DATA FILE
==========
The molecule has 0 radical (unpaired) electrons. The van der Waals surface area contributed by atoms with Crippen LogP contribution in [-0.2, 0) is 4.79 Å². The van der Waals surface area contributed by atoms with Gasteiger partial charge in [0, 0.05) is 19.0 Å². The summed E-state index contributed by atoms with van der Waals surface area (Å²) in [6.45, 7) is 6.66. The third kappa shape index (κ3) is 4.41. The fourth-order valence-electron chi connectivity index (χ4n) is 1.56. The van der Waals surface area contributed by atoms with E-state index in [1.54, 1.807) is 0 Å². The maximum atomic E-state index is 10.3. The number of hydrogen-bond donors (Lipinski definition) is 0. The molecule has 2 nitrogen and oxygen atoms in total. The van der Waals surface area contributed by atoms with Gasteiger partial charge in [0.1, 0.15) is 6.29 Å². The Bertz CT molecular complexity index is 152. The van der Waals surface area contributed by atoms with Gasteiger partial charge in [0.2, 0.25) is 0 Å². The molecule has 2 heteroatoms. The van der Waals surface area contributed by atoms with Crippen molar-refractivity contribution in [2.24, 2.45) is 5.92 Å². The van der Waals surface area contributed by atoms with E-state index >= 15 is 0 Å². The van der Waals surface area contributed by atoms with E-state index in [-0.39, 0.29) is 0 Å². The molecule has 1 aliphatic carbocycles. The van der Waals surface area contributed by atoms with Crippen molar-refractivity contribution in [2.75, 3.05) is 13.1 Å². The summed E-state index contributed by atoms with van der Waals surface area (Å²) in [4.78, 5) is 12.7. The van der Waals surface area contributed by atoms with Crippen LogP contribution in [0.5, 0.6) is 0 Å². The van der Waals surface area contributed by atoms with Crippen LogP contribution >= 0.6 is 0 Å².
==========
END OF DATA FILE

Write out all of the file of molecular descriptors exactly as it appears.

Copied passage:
The molecule has 0 radical (unpaired) electrons. The van der Waals surface area contributed by atoms with Crippen LogP contribution in [-0.2, 0) is 4.79 Å². The van der Waals surface area contributed by atoms with Gasteiger partial charge in [0, 0.05) is 19.0 Å². The summed E-state index contributed by atoms with van der Waals surface area (Å²) in [6.45, 7) is 6.66. The third kappa shape index (κ3) is 4.41. The fourth-order valence-electron chi connectivity index (χ4n) is 1.56. The van der Waals surface area contributed by atoms with E-state index in [1.54, 1.807) is 0 Å². The maximum atomic E-state index is 10.3. The number of hydrogen-bond donors (Lipinski definition) is 0. The molecule has 2 nitrogen and oxygen atoms in total. The van der Waals surface area contributed by atoms with Gasteiger partial charge in [0.1, 0.15) is 6.29 Å². The Bertz CT molecular complexity index is 152. The van der Waals surface area contributed by atoms with Gasteiger partial charge in [0.2, 0.25) is 0 Å². The molecule has 2 heteroatoms. The van der Waals surface area contributed by atoms with Crippen molar-refractivity contribution in [2.24, 2.45) is 5.92 Å². The van der Waals surface area contributed by atoms with E-state index >= 15 is 0 Å². The van der Waals surface area contributed by atoms with E-state index in [-0.39, 0.29) is 0 Å². The molecule has 1 aliphatic carbocycles. The van der Waals surface area contributed by atoms with Crippen molar-refractivity contribution in [2.75, 3.05) is 13.1 Å². The summed E-state index contributed by atoms with van der Waals surface area (Å²) in [4.78, 5) is 12.7. The van der Waals surface area contributed by atoms with Crippen LogP contribution in [0.5, 0.6) is 0 Å². The van der Waals surface area contributed by atoms with Crippen LogP contribution >= 0.6 is 0 Å².